Aerosol Association with Severe Weather in Oklahoma

- Indicates paper has been withdrawn from meeting
- Indicates an Award Winner
Monday, 3 February 2014
Hall C3 (The Georgia World Congress Center )
Gabriel A. Lojero, University of Nebraska, Lincoln, NE; and M. S. Van Den Broeke
Manuscript (894.7 kB)

Handout (1.4 MB)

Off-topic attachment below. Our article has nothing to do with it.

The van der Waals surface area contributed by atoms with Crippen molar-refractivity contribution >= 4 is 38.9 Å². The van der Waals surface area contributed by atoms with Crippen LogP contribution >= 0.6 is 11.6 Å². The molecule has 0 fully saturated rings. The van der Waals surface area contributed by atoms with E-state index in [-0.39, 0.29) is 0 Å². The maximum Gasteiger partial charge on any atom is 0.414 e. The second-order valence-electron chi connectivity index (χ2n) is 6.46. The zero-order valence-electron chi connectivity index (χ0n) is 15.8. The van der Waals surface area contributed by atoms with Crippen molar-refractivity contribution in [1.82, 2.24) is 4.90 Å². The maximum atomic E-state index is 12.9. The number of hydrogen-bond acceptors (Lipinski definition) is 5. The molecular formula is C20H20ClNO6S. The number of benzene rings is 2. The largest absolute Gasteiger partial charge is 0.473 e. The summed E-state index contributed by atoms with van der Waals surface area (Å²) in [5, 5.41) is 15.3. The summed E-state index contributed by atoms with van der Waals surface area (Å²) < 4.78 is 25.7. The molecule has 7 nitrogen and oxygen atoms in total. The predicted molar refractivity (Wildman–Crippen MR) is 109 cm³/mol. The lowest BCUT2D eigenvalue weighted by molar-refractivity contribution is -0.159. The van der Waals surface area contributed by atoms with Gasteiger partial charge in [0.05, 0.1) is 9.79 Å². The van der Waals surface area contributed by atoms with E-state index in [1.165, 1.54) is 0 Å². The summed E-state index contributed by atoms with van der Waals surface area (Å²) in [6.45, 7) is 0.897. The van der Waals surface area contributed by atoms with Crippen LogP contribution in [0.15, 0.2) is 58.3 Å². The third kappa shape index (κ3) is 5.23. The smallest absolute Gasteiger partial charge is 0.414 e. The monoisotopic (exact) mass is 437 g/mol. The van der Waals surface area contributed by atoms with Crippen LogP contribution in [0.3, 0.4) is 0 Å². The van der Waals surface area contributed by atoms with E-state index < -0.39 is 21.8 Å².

Aerosol particles may serve as cloud condensation nuclei (CCN) and therefore play an important role in modulating cloud microphysics. Clouds forming in regions of high CCN concentration have been observed to contain higher concentration of small cloud droplets, suppressing precipitation and delaying the warm-rain process. This increases cloud water concentration, leading to higher liquid droplet and ice crystal number concentration, which enhances latent heat release and helps invigorate convection. The purpose of this study is to determine the impacts of biomass burning aerosols on convective storms over the Southern Great Plains, particularly in Oklahoma. A new technique to identify days with a high concentration of biomass burning aerosols will be developed by using organic carbon, potassium, zinc, and bromine as the predominant tracers. An eleven-year climatology (2002-2012) for the biomass tracers will be produced to identify days on which biomass burning particles are present and an average concentration of these tracers will be obtained from three different sites in Oklahoma: Ellis, Wichita Mountains, and Stillwater. Once prevalence of biomass burning particles is identified for each day using tracer data, days will be classified into high, medium, and low biomass burning particle concentration with the lowest 30% of values considered low concentration days, the middle 40% considered medium concentration days, and the highest 30% considered high concentration days. Only the March through June time period will be used since this is climatologically the convective season on the Southern Great Plains. Days with severe and non-severe thunderstorms will be identified and used as case study days to identify impacts of aerosols on deep convection in this region. Storm reports and polarimetric radar data will be utilized. For each case study day, synoptic and surface features responsible for initiating thunderstorms will be identified. The results of this study should provide clearer insight into what synoptic regimes are most common under high, medium, and low biomass burning situations and whether severe weather/storm outcome is more affected in some synoptic regimes than others.